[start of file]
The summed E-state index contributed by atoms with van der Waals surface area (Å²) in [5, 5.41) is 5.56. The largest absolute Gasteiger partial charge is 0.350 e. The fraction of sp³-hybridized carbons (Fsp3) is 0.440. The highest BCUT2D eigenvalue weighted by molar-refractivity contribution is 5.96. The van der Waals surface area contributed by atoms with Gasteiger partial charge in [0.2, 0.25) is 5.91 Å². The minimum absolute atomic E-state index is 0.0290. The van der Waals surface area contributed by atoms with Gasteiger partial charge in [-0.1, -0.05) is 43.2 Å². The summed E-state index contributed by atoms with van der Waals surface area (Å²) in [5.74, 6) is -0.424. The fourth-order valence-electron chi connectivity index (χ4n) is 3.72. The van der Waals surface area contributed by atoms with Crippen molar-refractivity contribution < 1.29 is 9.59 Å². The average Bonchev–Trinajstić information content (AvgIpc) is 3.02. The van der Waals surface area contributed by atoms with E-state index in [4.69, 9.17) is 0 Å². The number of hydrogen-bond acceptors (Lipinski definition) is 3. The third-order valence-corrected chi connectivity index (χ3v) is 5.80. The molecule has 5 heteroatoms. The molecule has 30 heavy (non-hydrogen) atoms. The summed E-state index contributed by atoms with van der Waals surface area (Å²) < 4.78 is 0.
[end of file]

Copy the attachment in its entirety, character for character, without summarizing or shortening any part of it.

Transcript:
The summed E-state index contributed by atoms with van der Waals surface area (Å²) in [5, 5.41) is 5.56. The largest absolute Gasteiger partial charge is 0.350 e. The fraction of sp³-hybridized carbons (Fsp3) is 0.440. The highest BCUT2D eigenvalue weighted by molar-refractivity contribution is 5.96. The van der Waals surface area contributed by atoms with Gasteiger partial charge in [0.2, 0.25) is 5.91 Å². The minimum absolute atomic E-state index is 0.0290. The van der Waals surface area contributed by atoms with Gasteiger partial charge in [-0.1, -0.05) is 43.2 Å². The summed E-state index contributed by atoms with van der Waals surface area (Å²) in [5.74, 6) is -0.424. The fourth-order valence-electron chi connectivity index (χ4n) is 3.72. The van der Waals surface area contributed by atoms with Crippen molar-refractivity contribution < 1.29 is 9.59 Å². The average Bonchev–Trinajstić information content (AvgIpc) is 3.02. The van der Waals surface area contributed by atoms with E-state index in [4.69, 9.17) is 0 Å². The number of hydrogen-bond acceptors (Lipinski definition) is 3. The third-order valence-corrected chi connectivity index (χ3v) is 5.80. The molecule has 5 heteroatoms. The molecule has 30 heavy (non-hydrogen) atoms. The summed E-state index contributed by atoms with van der Waals surface area (Å²) < 4.78 is 0.